I was recently asked about my MSc dissertation (by someone who may choose to ‘out’ themselves here, but as it was a personal email I won’t name them). In my dissertation, for a Masters degree in computing in 2003-4, I developed a system for pre-processing MathML code using PHP to include pseudo-randomised values in the questions for an e-assessment tool. The title is ‘Asking Questions With MathML: dynamic treatment of XML and pseudo-randomised mathematics assessment’.
The query was from someone who is training to be a maths teacher and is doing some web development. They had seen mention of my MSc dissertation topic on this blog and asked where they could read more about the underlying web technologies. Here, basically, is what I replied.
My MSc was ten years ago and things have moved on since then, technology-wise. Some of what I did is now so commonplace as to be boring. You can get the basics of what I did for my dissertation from this article: ‘Pseudo-Randomised CAA by “Preprocessing” MathML‘ (Maths-CAA Series, HEA MSOR Network, 2004). You can also read a critique I wrote about it, from an education point of view, in: ‘Developing a Healthy Scepticism About Technology in Mathematics Teaching‘ (Journal of Humanistic Mathematics, 3(1), pp. 136-149, 2013).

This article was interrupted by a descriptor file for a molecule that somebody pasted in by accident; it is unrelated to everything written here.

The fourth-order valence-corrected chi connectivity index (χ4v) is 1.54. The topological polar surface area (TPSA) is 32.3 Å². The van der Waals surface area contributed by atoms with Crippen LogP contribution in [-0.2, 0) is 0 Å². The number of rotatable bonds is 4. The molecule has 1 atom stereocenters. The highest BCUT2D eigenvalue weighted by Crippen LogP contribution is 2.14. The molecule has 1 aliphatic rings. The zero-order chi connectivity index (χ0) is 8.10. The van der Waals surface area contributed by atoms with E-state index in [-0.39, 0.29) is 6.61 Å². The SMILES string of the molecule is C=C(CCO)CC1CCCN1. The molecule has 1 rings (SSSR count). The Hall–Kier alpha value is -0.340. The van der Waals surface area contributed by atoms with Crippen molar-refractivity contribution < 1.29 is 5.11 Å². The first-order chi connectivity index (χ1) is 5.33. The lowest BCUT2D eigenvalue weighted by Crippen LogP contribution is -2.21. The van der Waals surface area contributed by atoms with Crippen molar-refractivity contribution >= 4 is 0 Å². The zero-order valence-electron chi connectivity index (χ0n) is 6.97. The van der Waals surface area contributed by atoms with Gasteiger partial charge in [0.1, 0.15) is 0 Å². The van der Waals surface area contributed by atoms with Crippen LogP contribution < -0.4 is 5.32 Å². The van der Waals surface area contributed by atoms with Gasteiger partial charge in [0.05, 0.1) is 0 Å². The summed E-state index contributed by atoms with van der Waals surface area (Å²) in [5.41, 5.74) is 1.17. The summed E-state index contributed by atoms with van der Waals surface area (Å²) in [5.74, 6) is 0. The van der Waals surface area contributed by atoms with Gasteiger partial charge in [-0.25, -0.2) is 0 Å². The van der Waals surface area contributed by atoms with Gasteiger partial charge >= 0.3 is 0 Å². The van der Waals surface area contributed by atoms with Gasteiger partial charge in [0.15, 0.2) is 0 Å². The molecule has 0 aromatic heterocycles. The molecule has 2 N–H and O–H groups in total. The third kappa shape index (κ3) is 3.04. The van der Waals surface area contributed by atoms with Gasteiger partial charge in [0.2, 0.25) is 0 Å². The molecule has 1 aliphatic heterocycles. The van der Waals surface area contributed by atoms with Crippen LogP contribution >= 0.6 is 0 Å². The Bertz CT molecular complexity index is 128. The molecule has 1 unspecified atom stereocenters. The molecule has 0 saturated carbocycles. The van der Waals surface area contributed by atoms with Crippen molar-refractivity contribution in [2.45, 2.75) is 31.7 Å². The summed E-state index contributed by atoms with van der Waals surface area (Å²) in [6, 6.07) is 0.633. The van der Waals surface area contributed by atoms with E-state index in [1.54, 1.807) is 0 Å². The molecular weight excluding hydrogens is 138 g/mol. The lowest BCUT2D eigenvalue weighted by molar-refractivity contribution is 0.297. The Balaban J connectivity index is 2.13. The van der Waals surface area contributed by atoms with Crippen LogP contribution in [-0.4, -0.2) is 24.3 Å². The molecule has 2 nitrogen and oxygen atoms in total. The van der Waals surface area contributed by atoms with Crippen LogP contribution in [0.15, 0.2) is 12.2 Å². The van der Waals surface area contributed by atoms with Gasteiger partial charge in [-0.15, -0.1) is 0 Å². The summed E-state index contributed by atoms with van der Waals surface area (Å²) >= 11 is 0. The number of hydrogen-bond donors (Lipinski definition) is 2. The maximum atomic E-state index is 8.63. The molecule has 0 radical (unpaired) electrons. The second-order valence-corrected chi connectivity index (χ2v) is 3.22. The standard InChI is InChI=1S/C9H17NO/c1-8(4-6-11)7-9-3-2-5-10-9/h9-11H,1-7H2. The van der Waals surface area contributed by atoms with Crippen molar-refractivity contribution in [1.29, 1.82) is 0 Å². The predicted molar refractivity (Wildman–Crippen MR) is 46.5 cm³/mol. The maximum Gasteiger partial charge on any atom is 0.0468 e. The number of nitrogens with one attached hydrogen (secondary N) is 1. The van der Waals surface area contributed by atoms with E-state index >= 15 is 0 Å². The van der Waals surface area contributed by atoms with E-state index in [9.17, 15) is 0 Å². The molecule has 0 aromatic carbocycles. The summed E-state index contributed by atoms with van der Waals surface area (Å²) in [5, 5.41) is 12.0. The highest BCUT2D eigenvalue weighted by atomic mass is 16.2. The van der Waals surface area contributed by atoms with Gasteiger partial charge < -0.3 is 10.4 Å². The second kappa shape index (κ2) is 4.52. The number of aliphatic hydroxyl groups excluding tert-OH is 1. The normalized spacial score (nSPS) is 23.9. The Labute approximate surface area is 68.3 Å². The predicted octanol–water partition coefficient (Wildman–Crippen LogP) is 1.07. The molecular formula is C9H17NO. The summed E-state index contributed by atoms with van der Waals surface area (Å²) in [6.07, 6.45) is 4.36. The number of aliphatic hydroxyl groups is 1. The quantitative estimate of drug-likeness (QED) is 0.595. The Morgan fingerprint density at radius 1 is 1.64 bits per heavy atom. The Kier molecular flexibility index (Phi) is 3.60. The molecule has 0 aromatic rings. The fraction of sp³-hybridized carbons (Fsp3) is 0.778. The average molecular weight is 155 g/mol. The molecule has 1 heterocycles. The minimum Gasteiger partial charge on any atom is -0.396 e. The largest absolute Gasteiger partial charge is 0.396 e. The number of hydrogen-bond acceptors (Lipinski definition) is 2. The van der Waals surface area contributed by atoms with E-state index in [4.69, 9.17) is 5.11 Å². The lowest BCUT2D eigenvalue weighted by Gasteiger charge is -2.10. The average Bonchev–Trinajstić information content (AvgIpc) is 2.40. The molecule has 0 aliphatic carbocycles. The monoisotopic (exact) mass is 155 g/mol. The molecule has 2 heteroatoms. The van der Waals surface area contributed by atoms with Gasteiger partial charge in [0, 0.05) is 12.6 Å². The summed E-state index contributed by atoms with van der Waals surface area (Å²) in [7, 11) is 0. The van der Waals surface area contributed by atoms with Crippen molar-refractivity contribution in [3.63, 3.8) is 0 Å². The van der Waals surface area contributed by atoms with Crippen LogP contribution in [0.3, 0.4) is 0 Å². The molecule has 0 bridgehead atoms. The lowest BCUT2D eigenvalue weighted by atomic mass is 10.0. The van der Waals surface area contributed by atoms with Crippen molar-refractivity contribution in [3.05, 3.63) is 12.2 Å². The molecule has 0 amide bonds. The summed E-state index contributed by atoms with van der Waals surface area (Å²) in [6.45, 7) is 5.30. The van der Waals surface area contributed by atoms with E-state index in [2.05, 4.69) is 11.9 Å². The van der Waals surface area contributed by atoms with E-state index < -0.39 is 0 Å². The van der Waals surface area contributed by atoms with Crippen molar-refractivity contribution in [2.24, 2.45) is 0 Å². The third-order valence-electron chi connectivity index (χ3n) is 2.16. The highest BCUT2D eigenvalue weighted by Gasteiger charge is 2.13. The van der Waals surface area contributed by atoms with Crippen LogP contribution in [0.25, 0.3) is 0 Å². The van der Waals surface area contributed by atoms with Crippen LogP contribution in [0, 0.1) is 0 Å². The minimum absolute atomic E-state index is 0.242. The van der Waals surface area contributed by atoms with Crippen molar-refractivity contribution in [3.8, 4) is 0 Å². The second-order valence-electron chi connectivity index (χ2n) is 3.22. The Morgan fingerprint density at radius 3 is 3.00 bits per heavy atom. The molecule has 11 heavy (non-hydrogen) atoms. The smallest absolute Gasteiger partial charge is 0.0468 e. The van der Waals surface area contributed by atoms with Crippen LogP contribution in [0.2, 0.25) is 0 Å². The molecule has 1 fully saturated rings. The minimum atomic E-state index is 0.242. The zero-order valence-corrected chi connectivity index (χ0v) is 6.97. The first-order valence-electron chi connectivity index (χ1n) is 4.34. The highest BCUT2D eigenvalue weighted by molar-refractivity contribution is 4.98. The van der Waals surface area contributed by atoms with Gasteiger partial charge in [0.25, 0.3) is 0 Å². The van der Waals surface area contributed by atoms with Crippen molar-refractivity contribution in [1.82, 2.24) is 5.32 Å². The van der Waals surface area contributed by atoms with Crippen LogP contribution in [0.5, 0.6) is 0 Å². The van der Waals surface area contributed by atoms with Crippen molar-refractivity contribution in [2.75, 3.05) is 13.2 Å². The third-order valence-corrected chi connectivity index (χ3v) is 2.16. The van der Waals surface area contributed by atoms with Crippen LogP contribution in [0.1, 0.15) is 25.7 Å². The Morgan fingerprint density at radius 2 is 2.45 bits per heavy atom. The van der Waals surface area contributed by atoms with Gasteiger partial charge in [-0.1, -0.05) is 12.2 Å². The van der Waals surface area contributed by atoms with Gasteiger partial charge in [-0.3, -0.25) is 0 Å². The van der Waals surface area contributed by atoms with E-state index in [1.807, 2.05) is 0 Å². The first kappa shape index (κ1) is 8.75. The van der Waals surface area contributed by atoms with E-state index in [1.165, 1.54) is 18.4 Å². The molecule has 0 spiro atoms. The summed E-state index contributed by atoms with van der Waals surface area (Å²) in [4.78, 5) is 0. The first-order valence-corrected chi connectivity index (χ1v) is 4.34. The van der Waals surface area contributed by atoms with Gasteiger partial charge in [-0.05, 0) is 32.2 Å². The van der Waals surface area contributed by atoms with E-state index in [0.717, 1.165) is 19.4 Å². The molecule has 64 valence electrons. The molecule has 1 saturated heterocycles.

Anyway, back then I used PHP to write raw MathML code, so I could dynamically stick numbers in it. Now, if I had to do the same, I would probably just spit out LaTeX and give it to MathJax to deal with. For example, the (free) Numbas e-assessment system does just this, as do other systems. Numbas makes tests like this sample exam.
During my PhD, I shifted from a home-grown approach to developing this kind of thing, to an approach where free to use software is perfectly capable of doing the sort of thing I’m interested in doing. This is particularly as I’m more interested now in what can be done with such things in teaching than I am with the technical development aspects. I’d be pleased to hear via the comments from anyone who has anything to add on the topic of putting maths on the web, and particularly of dynamically changing that maths.